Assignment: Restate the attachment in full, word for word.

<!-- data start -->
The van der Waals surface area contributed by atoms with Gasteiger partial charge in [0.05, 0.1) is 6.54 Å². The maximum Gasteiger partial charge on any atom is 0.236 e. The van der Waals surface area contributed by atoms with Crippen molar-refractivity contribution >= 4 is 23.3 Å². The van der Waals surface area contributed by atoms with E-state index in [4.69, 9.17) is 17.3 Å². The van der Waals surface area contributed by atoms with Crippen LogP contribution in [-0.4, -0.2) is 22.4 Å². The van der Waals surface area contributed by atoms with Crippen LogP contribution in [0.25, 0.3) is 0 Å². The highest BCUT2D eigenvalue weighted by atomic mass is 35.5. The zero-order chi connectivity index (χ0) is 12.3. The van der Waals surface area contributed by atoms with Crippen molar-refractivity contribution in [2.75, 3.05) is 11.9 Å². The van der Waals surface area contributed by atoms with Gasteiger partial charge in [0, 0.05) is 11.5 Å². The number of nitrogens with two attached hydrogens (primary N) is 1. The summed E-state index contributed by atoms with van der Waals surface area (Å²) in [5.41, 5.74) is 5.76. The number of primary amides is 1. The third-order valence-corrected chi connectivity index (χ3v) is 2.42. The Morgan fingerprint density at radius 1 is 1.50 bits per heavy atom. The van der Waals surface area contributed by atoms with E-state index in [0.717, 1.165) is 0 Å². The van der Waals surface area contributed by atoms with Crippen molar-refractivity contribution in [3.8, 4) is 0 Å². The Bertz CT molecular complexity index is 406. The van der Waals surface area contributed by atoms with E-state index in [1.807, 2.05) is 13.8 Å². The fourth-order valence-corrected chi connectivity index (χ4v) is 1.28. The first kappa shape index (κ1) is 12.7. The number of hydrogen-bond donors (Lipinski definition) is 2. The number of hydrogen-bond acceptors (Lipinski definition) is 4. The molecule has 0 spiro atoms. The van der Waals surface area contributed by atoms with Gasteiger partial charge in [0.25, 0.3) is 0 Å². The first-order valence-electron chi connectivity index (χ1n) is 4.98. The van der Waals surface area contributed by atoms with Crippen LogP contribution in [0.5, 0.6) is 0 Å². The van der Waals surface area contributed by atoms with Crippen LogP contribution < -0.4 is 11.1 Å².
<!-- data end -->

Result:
The van der Waals surface area contributed by atoms with Gasteiger partial charge in [0.05, 0.1) is 6.54 Å². The maximum Gasteiger partial charge on any atom is 0.236 e. The van der Waals surface area contributed by atoms with Crippen molar-refractivity contribution >= 4 is 23.3 Å². The van der Waals surface area contributed by atoms with E-state index in [4.69, 9.17) is 17.3 Å². The van der Waals surface area contributed by atoms with Crippen LogP contribution in [-0.4, -0.2) is 22.4 Å². The van der Waals surface area contributed by atoms with Crippen LogP contribution in [0.25, 0.3) is 0 Å². The highest BCUT2D eigenvalue weighted by atomic mass is 35.5. The zero-order chi connectivity index (χ0) is 12.3. The van der Waals surface area contributed by atoms with Crippen molar-refractivity contribution in [2.75, 3.05) is 11.9 Å². The van der Waals surface area contributed by atoms with Gasteiger partial charge in [0, 0.05) is 11.5 Å². The number of nitrogens with two attached hydrogens (primary N) is 1. The summed E-state index contributed by atoms with van der Waals surface area (Å²) in [5.41, 5.74) is 5.76. The number of primary amides is 1. The third-order valence-corrected chi connectivity index (χ3v) is 2.42. The Morgan fingerprint density at radius 1 is 1.50 bits per heavy atom. The van der Waals surface area contributed by atoms with E-state index in [0.717, 1.165) is 0 Å². The van der Waals surface area contributed by atoms with Crippen molar-refractivity contribution in [3.8, 4) is 0 Å². The Bertz CT molecular complexity index is 406. The van der Waals surface area contributed by atoms with E-state index in [1.807, 2.05) is 13.8 Å². The fourth-order valence-corrected chi connectivity index (χ4v) is 1.28. The first kappa shape index (κ1) is 12.7. The number of hydrogen-bond donors (Lipinski definition) is 2. The number of hydrogen-bond acceptors (Lipinski definition) is 4. The molecule has 0 spiro atoms. The van der Waals surface area contributed by atoms with Gasteiger partial charge in [0.25, 0.3) is 0 Å². The first-order valence-electron chi connectivity index (χ1n) is 4.98. The van der Waals surface area contributed by atoms with Crippen LogP contribution in [0.5, 0.6) is 0 Å². The van der Waals surface area contributed by atoms with Crippen LogP contribution < -0.4 is 11.1 Å².